Students in the Elder Law Clinic work on actual cases involving guardianship proceedings.
After a guardianship proceeding is initiated by a petitioner – Adult Protective Services (a government agency), a not-for-profit organization or an individual (usually a family member) – the court must appoint a “court evaluator” to investigate the capacity of the person alleged to be incapacitated (the “AIP”) and make recommendations to the judge who hears the case as to whether a guardian should be appointed. The court evaluator recommends in writing an appropriate disposition. Judges appoint an attorney experienced in guardianship matters and a Clinic student who has been assigned to the attorney to serve as court evaluator in each case assigned to the Clinic. The Clinic student works under the supervision of his or her “mentor” lawyer in carrying out the responsibilities of the court evaluator or the court appointed attorney. Each student works under the direct supervision the mentor attorney and will have primary responsibility for the case investigation, preparation of the court evaluator’s.
In some cases the mentor lawyer and the mentee student are appointed as counsel for the AIP. In these cases the lawyer/student role is quite different: the lawyer/student team serves as the AIP’s advocate, seeking to protect the AIP’s rights and wishes, making their own investigation of the case, interviewing parties and witnesses in the performance of their representation, and handling the hearing.
While the appointment of a guardian may be very beneficial to the person who is incapacitated and cannot manage his or her personal or financial affairs, the appointment of a guardian often results of significant loss of rights and independence. Accordingly, students will experience the responsibilities of participating in real cases where these important matters are adjudicated.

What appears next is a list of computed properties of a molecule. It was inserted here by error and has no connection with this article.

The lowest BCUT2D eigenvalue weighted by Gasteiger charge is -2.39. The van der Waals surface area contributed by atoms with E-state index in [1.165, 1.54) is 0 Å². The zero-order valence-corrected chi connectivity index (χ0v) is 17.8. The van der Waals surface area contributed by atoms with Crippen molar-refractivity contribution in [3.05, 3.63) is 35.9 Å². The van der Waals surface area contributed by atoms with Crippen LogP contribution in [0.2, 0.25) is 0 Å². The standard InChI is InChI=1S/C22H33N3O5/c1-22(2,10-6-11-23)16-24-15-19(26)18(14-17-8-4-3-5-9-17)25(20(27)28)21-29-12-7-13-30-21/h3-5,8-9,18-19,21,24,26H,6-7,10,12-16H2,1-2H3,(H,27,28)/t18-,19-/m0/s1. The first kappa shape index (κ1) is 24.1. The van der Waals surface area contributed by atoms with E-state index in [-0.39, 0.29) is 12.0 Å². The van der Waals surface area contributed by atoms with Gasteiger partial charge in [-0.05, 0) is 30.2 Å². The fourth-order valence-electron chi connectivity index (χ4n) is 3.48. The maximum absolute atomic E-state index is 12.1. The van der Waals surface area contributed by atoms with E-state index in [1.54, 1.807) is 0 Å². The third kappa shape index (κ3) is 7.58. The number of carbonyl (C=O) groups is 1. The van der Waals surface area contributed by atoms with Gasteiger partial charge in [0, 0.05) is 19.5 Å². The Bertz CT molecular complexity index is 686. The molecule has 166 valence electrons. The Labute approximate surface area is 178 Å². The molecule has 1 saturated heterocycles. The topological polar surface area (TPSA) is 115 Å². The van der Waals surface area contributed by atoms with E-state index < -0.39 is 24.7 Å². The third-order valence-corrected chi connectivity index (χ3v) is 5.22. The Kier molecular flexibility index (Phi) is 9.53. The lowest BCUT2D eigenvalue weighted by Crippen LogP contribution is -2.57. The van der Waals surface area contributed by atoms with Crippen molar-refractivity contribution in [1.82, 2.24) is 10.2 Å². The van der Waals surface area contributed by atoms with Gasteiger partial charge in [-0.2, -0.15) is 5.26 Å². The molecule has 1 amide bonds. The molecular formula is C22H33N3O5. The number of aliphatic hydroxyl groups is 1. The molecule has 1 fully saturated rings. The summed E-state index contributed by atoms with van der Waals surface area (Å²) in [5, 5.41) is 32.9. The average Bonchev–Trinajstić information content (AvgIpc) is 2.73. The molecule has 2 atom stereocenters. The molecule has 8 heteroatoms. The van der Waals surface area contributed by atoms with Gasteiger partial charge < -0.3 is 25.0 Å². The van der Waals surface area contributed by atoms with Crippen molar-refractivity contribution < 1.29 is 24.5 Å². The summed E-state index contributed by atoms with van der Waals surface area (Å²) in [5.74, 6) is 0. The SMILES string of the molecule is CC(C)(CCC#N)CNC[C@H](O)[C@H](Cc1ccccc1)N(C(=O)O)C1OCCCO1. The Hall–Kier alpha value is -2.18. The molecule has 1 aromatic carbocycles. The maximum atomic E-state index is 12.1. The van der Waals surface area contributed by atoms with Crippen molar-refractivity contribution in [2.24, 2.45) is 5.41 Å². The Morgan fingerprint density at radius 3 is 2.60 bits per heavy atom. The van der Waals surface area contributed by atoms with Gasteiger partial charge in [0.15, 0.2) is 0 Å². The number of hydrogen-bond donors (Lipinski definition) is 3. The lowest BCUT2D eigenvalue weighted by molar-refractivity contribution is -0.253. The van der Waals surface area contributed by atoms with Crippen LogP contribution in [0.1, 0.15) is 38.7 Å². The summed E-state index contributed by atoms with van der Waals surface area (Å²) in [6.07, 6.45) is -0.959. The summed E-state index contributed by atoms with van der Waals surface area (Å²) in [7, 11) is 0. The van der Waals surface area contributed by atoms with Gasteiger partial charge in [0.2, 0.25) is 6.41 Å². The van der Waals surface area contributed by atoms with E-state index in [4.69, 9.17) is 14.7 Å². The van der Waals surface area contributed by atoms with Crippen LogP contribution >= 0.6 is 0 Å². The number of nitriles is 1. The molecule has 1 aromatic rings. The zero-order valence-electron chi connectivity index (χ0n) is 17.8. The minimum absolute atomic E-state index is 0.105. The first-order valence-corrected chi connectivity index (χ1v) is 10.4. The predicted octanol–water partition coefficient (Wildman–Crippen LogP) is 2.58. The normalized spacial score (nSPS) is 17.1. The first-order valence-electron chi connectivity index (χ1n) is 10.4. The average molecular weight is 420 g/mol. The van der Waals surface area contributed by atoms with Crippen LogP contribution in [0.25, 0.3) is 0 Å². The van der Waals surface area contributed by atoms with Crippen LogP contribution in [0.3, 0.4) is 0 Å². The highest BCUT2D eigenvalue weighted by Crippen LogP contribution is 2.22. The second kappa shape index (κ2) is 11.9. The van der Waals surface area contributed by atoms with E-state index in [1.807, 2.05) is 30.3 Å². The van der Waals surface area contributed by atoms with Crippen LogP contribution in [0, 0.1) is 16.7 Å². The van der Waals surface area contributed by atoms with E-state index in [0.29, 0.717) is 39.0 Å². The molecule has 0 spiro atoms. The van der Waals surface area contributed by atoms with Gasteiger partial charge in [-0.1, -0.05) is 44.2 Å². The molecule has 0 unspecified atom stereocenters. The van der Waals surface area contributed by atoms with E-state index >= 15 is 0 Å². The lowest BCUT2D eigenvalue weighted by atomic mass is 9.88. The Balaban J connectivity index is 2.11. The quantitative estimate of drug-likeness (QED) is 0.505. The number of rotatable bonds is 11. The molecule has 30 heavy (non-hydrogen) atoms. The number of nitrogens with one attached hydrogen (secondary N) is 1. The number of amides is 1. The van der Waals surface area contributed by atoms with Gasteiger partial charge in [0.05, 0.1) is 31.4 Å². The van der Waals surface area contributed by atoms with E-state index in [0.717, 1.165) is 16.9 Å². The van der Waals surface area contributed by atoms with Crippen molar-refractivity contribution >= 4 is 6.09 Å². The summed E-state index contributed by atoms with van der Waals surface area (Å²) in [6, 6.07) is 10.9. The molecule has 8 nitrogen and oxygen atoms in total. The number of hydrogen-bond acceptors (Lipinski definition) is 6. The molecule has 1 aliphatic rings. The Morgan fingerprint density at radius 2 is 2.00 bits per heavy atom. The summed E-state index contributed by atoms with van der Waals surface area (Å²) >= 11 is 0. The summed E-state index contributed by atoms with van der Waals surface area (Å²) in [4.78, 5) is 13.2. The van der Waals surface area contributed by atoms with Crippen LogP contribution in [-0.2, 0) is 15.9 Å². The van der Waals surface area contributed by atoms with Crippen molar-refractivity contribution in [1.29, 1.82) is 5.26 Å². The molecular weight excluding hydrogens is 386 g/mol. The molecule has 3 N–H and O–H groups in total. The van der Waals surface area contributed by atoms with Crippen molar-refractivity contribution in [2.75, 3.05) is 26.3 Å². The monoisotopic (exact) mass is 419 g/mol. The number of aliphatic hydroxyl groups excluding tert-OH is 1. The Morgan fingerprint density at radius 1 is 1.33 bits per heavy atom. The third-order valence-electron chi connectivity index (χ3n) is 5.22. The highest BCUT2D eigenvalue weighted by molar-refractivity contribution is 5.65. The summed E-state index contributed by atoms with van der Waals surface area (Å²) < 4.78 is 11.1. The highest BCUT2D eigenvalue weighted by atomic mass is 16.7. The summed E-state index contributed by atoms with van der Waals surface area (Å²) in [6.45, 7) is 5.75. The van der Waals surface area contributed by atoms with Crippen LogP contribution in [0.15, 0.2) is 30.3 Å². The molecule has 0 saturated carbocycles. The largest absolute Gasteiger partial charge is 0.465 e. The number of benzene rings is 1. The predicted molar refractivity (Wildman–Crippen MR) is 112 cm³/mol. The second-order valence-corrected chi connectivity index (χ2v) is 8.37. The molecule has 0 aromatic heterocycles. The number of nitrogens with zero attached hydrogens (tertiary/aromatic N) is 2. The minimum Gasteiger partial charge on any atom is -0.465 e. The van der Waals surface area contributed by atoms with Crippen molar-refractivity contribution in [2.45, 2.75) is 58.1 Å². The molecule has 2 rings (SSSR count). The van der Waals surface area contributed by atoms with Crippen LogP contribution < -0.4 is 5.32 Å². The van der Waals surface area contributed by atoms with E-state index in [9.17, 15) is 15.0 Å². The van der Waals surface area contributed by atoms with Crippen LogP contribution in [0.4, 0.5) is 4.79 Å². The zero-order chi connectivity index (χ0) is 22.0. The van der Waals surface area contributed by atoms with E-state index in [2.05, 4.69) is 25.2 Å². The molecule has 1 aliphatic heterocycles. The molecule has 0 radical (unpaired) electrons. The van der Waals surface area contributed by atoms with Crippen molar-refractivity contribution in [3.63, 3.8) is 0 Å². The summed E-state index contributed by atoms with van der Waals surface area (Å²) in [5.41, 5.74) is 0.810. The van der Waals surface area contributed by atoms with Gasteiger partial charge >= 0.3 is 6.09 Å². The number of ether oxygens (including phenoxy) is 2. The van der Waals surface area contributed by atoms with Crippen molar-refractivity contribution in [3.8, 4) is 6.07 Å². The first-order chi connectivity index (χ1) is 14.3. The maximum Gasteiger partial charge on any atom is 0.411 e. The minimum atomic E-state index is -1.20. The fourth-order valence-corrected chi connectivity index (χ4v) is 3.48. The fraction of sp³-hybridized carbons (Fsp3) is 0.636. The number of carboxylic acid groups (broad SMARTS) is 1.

Professor Strauss has recruited a group of excellent guardianship attorneys who have volunteered to serve as Clinic mentors. Professor Strauss consults with and supervises the mentors and each student. Student tasks are likely to include:
- interviewing the petitioner, the AIP, and witnesses;
- drafting court papers;
- researching and preparing memos;
- counseling the AIP (when serving as counsel to the AIP);
- appearing in court;
- interviewing and coordinating the work of any medical or social services providers involved in the case; and
- preparing the court evaluator’s report.
- Students study the applicable substantive, procedural, and ethical rules governing guardianship proceedings, and are assigned readings and simulation exercises relevant to the interviewing, investigating, negotiating and counseling tasks that arise in these kinds of cases ( and many other kinds of litigation).
Professor Strauss conducts the seminars. A two-hour seminar meets weekly. In addition to meeting with the class and each student with his or her supervising lawyer, Professor Strauss is also available to meet with students as needed. Student should expect to spend a minimum of 16 hours per week on Clinic work. A paper is required; this requirement may be satisfied by additional case-related work at the discretion of Professor Strauss. Students are required to submit bi-weekly journals.
Recommended for the following Professional Pathways: Family Law; Health Care Management and Compliance; Trusts and Estates
Links and Logistics
Instructor: Distinguished Adjunct Professor Peter J. Strauss
Spring Semester Only
Course Description: Elder Law Clinic
This course is approved for the Experiential Learning Requirement
Enrollment is limited. Registration is binding
To Apply to the Elder Law Clinic, please visit the OCEL Application Information Page